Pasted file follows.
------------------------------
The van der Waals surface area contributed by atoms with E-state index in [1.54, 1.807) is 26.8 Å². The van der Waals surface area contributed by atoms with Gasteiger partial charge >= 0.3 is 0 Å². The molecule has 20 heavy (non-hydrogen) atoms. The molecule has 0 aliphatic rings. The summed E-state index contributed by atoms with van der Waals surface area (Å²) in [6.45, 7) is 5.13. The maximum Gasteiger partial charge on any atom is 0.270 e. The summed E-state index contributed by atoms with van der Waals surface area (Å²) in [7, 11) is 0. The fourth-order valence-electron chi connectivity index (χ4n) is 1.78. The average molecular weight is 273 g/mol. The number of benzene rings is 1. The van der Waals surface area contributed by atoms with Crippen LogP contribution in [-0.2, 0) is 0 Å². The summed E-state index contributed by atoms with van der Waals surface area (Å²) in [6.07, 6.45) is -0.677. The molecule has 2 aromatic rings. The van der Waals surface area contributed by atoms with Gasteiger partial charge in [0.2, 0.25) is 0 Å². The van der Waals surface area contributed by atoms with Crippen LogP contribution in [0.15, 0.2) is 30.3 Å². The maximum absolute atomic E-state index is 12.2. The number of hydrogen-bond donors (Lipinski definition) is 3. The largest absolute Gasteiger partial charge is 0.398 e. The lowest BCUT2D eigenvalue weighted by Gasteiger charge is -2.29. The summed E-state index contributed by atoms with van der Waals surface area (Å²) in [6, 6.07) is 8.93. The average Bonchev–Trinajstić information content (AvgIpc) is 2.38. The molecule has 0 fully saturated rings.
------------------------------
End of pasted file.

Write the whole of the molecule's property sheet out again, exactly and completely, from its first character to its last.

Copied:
The van der Waals surface area contributed by atoms with E-state index in [1.54, 1.807) is 26.8 Å². The van der Waals surface area contributed by atoms with Gasteiger partial charge >= 0.3 is 0 Å². The molecule has 20 heavy (non-hydrogen) atoms. The molecule has 0 aliphatic rings. The summed E-state index contributed by atoms with van der Waals surface area (Å²) in [6.45, 7) is 5.13. The maximum Gasteiger partial charge on any atom is 0.270 e. The summed E-state index contributed by atoms with van der Waals surface area (Å²) in [7, 11) is 0. The fourth-order valence-electron chi connectivity index (χ4n) is 1.78. The average molecular weight is 273 g/mol. The number of benzene rings is 1. The van der Waals surface area contributed by atoms with Crippen LogP contribution in [-0.2, 0) is 0 Å². The summed E-state index contributed by atoms with van der Waals surface area (Å²) in [6.07, 6.45) is -0.677. The molecule has 2 aromatic rings. The van der Waals surface area contributed by atoms with Gasteiger partial charge in [0.2, 0.25) is 0 Å². The van der Waals surface area contributed by atoms with Crippen LogP contribution in [0.15, 0.2) is 30.3 Å². The maximum absolute atomic E-state index is 12.2. The number of hydrogen-bond donors (Lipinski definition) is 3. The largest absolute Gasteiger partial charge is 0.398 e. The lowest BCUT2D eigenvalue weighted by Gasteiger charge is -2.29. The summed E-state index contributed by atoms with van der Waals surface area (Å²) in [6, 6.07) is 8.93. The average Bonchev–Trinajstić information content (AvgIpc) is 2.38. The molecule has 0 fully saturated rings.